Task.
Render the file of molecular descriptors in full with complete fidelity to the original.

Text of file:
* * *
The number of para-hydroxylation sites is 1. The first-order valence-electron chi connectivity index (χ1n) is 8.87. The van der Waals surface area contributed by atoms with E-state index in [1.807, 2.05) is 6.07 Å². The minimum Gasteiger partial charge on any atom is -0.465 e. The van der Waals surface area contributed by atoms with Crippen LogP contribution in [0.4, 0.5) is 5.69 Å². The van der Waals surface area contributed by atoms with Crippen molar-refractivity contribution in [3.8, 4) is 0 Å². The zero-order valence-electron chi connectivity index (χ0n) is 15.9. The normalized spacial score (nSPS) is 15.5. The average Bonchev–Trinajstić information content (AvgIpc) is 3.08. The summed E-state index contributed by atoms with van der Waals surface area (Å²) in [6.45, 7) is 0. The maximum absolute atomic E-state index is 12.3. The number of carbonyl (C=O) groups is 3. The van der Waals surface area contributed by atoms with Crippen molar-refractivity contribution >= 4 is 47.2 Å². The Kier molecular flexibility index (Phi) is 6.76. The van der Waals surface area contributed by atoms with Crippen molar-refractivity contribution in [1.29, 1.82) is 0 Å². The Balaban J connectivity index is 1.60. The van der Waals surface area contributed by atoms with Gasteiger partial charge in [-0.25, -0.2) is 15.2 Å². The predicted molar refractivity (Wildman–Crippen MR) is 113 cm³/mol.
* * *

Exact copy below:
The number of para-hydroxylation sites is 1. The first-order valence-electron chi connectivity index (χ1n) is 8.87. The van der Waals surface area contributed by atoms with E-state index in [1.807, 2.05) is 6.07 Å². The minimum Gasteiger partial charge on any atom is -0.465 e. The van der Waals surface area contributed by atoms with Crippen LogP contribution in [0.4, 0.5) is 5.69 Å². The van der Waals surface area contributed by atoms with Crippen molar-refractivity contribution in [3.8, 4) is 0 Å². The zero-order valence-electron chi connectivity index (χ0n) is 15.9. The normalized spacial score (nSPS) is 15.5. The average Bonchev–Trinajstić information content (AvgIpc) is 3.08. The summed E-state index contributed by atoms with van der Waals surface area (Å²) in [6.45, 7) is 0. The maximum absolute atomic E-state index is 12.3. The number of carbonyl (C=O) groups is 3. The van der Waals surface area contributed by atoms with Crippen molar-refractivity contribution >= 4 is 47.2 Å². The Kier molecular flexibility index (Phi) is 6.76. The van der Waals surface area contributed by atoms with Crippen molar-refractivity contribution in [1.29, 1.82) is 0 Å². The Balaban J connectivity index is 1.60. The van der Waals surface area contributed by atoms with Gasteiger partial charge in [-0.25, -0.2) is 15.2 Å². The predicted molar refractivity (Wildman–Crippen MR) is 113 cm³/mol.